Science.gov is a gateway to government science information and research results. Currently in its fifth generation, Science.gov provides a search of over 36 scientific databases and 200 million pages of science information with just one query, and is a gateway to 1,850+ scientific Websites (see Science.gov fact sheet).

Science.gov 5.0 provides the ultimate science search through a variety of features and abilities, including:

The content for Science.gov is contributed by participating agencies committed to serving the information needs of the science-attentive citizen, including science professionals, students and teachers, and the business community. Many of these agencies are members of CENDI, which provides administrative support and coordination for Science.gov. Science.gov and the Science.gov Alliance were formed in response to the April 2001 workshop, "Strengthening the Public Information Infrastructure for Science."

The Web page search function is provided by the U.S. Geological Survey (USGS), and the "Explore Selected Science Websites by Topic" portion of the site is maintained by the CENDI Secretariat. The Science.gov Website is hosted by the Department of Energy (DOE) Office of Scientific and Technical Information (OSTI), located in Oak Ridge, Tennessee, which also supplies the site's "deep Web search" capability.


Science.gov 1.0 was launched in December 2002, providing for the first time wide public access and a unified search of the government's vast stores of scientific and technical information. Science.gov is an interagency initiative of 17 U.S. government science organizations within 13 Federal agencies. These agencies form the voluntary Science.gov Alliance.

In May 2004 Version 2.0 was launched, introducing real-time relevancy ranking to government science retrieval. This technology, funded by the Department of Energy, helps citizens sort through the government's reservoirs of research and return results most likely to meet individual needs. An advanced search capability and other enhancements were added.

A free and convenient "Alert" service was released in February 2005, allowing citizens to receive e-mail alerts about the most current science developments in their areas of interest. Up to 25 relevant results from selected information sources can be delivered. Results are displayed in the Alert email and in a personalized Alert Archive, which stores six weeks of alerts results. In the Archive, past activity can be reviewed and Alert profiles edited.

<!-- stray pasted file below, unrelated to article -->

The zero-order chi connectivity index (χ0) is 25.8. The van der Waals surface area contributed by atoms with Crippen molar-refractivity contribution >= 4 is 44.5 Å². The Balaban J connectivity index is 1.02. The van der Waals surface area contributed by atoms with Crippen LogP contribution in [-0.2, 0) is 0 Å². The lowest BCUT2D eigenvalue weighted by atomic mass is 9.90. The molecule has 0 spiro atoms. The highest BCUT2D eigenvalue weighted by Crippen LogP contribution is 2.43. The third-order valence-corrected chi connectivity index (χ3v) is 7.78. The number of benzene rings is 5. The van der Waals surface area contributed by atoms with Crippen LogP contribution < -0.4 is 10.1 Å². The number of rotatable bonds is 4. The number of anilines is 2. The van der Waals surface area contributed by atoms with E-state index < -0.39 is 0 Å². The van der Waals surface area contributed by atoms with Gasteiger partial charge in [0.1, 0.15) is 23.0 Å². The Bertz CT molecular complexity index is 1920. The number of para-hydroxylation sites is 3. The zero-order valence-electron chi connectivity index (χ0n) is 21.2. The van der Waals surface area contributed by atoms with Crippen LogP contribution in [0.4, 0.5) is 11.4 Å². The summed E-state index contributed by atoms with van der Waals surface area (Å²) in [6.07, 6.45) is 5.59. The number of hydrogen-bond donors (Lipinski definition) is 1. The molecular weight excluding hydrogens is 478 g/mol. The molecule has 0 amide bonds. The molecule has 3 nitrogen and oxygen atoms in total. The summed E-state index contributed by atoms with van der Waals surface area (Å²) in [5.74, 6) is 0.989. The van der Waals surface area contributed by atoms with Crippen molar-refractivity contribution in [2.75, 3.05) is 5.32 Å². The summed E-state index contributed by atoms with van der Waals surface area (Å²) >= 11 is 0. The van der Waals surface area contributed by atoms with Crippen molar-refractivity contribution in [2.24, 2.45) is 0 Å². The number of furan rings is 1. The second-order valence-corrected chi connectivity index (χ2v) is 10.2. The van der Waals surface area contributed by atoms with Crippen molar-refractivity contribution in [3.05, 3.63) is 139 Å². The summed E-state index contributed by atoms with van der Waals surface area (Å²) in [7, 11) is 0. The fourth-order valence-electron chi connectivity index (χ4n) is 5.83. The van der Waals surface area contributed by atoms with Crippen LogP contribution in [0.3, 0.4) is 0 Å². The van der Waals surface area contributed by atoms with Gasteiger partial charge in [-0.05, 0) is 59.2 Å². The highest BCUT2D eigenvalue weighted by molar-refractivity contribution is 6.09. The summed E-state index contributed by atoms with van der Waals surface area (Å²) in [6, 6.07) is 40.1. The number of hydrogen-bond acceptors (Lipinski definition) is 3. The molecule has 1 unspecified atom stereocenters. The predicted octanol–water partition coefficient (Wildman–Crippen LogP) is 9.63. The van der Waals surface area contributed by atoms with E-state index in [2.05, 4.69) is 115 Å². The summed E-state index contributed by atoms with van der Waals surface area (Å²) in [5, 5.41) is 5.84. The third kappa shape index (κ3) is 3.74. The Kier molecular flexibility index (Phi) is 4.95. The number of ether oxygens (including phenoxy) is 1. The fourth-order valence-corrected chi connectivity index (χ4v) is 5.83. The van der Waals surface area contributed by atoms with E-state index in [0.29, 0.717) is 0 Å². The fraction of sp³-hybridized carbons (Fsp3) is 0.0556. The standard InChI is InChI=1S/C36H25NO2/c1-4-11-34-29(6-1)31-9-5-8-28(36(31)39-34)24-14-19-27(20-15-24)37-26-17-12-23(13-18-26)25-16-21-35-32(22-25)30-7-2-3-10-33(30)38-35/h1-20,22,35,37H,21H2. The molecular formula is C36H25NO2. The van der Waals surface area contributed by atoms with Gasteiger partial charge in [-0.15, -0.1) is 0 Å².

Science.gov 3.0 took relevancy ranked search to a higher level of precision. Launched in November 2005, Version 3.0 provided more refined search queries of federal science databases. In addition, greatly enhanced fielded searching and the extensive Boolean capabilities offer new search options for Science.gov users.

In February 2007, Science.gov 4.0 was launched, which allowed even further refinement of search queries. For the first time, patrons could search within their original results. In addition, the relevancy ranking algorithms became more sophisticated, providing ranking of the entire full text of documents on sites where searchable full text resides. Date of the document was priority-weighted for ranking purposes. A new feature allows patrons to share search results via e-mail with colleagues and friends.

Science.gov 5.0 was launched in September 2008 and boasts several new and innovative features. Clustering, the grouping of results into meaningful topics, helps guide patrons to desired information. Science.gov results have also been enhanced by the addition of Wikipedia topics and EurekAlert items related to the search. Additionally, selected results can be emailed to colleagues and friends, and the overall look and feel has been updated.

Some information accessible through this site may have limitations on its use (including copyright) or contain terms and conditions. For information about these terms and conditions, refer to the specific site or service.

For more information, see Frequently Asked Questions and our Facts about Science.gov. Check for new information and new sites added frequently to Science.gov.